Local and provincial governments take exception to national budget

  • Representatives say diminished share of budget for the upcoming fiscal year shows federal government’s centralised mindset
- BINOD GHIMIRE, Kathmandu

Jun 1, 2019-

The local and provincial entities have expressed serious reservations over the national budget presented on Wednesday saying that the fiscal estimates are against the principle of federalism and guided by the centralised mindset of the federal government.

They have said that the federal government’s tendency to keep a majority of the national budget as its prerogative shows it does not want to strengthen the local and provincial governments that are directly linked with the general public.

The total funds to be received by the provincial and local governments for the fiscal year 2019-20 stand at Rs 464 billion, hardly 30 percent of the total Rs 1.53 trillion allocation. This is around four percent less than they have got this fiscal year.

The two tiers of government received Rs 442.74 billion—33.66 percent—of the 1.315 trillion budget in the current fiscal year. Khadga Bahadur Khatri, the minister for physical infrastructure development of Karnali Province, said the federal government was taking every possible step to weaken the provincial and local governments. The federal government has kept 70 percent of the budget with it while the remaining 760 governments—753 local and 7 provincial—have got just 30 percent.

“Had the federal government been sincere, the allocation would have been reverse—70 percent for the local and provincial levels and 30 percent for itself,” he told the Post. He was also unhappy that the budget treats all provinces, irrespective of their development status, equally. Khatri said the government had to announce a special package for the provinces like Karnali that are lagging behind.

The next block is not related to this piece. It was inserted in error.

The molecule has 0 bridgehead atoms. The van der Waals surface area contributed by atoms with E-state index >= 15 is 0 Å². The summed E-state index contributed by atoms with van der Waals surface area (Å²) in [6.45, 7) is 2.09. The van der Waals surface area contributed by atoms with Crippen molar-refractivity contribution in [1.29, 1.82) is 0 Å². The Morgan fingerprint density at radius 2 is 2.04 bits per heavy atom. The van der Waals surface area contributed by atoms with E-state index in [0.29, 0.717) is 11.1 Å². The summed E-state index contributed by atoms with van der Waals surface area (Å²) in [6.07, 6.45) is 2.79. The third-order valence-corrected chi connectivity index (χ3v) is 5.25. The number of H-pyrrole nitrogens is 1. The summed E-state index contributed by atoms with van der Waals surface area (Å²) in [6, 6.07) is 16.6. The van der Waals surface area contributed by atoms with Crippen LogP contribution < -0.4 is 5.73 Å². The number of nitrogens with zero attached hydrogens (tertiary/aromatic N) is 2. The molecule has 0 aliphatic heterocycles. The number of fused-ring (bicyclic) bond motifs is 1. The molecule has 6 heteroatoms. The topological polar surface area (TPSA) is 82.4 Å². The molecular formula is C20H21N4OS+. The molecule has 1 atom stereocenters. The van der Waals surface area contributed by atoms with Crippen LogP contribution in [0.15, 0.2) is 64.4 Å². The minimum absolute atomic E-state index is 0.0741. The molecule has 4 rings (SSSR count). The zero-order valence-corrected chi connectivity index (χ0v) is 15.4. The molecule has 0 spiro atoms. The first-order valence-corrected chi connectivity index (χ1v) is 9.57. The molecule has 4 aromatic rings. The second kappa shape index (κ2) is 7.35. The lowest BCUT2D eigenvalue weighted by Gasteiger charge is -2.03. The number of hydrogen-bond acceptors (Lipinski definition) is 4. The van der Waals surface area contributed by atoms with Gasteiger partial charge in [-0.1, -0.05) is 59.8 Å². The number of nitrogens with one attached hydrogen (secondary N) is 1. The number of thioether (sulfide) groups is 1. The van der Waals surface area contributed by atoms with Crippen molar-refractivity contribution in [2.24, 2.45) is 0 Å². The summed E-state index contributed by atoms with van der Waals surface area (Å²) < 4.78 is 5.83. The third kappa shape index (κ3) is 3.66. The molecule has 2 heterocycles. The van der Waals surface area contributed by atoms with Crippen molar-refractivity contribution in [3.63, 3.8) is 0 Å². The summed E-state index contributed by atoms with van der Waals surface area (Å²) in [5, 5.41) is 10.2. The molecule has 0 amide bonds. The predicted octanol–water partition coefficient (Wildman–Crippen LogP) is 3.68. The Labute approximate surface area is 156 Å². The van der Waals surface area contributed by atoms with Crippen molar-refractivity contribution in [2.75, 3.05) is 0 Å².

Representatives of the sub-national governments are also unhappy that even the significant chunks of budget meant for them are allocated as conditional grants, tying their hands to spend the money in sectors of their priority. Of the total, Rs 168.24—over 36 percent—has been allocated as conditional grant.

Representatives of the two levels of government allege that the Centre is working fully against the ruling party’s electoral slogans that said federalism would take ‘Singha Durbar to the people’s doorsteps’: meaning that service delivery would be fully decentralised. In federalism, the Centre is required to make policy-level decisions and carry out mega projects with the medium and small projects left for the provincial and local governments, respectively.

But both the federal budgets presented by the government commanding a two-thirds majority in Parliament show that Kathmandu is in no mood to share the authority it has wielded for decades. Bhim Prasad Dhungana, general secretary of the Municipal Association of Nepal, an umbrella body of municipalities across the nation, said the federal government is treating them as entities that follow its command. “We object to this anti-federal budget,” he told the Post. “I want to remind the federal government that we aren’t its subordinate bodies.”

The representatives of local governments say they are surprised to see that the federal government still wants to be involved in small constructions like school buildings, playgrounds, and marketplaces. As the authority of managing school education remains with the local government, they want the federal government not to engage in any activities related to the sector.

Dhungana says allocating Rs 60 million to members of the House of Representatives in the name of development at the local level too is against the spirit. “What is the need of local governments if federal Members of Parliament engage in construction of local roads

and drinking water projects?” he questioned.

The federal government had said last year that it would gradually increase the budget share of the other two levels of government by setting up necessary mechanisms. Last year, the provincial and local governments lacked laws, staff deployment was inadequate while they were still building their administrative structures.

“It is inexcusable this time. We will raise the issue with the federal government,” Jitendra Sonal, the Province 2 minister for physical infrastructure development, told the Post.

Published: 01-06-2019 12:34

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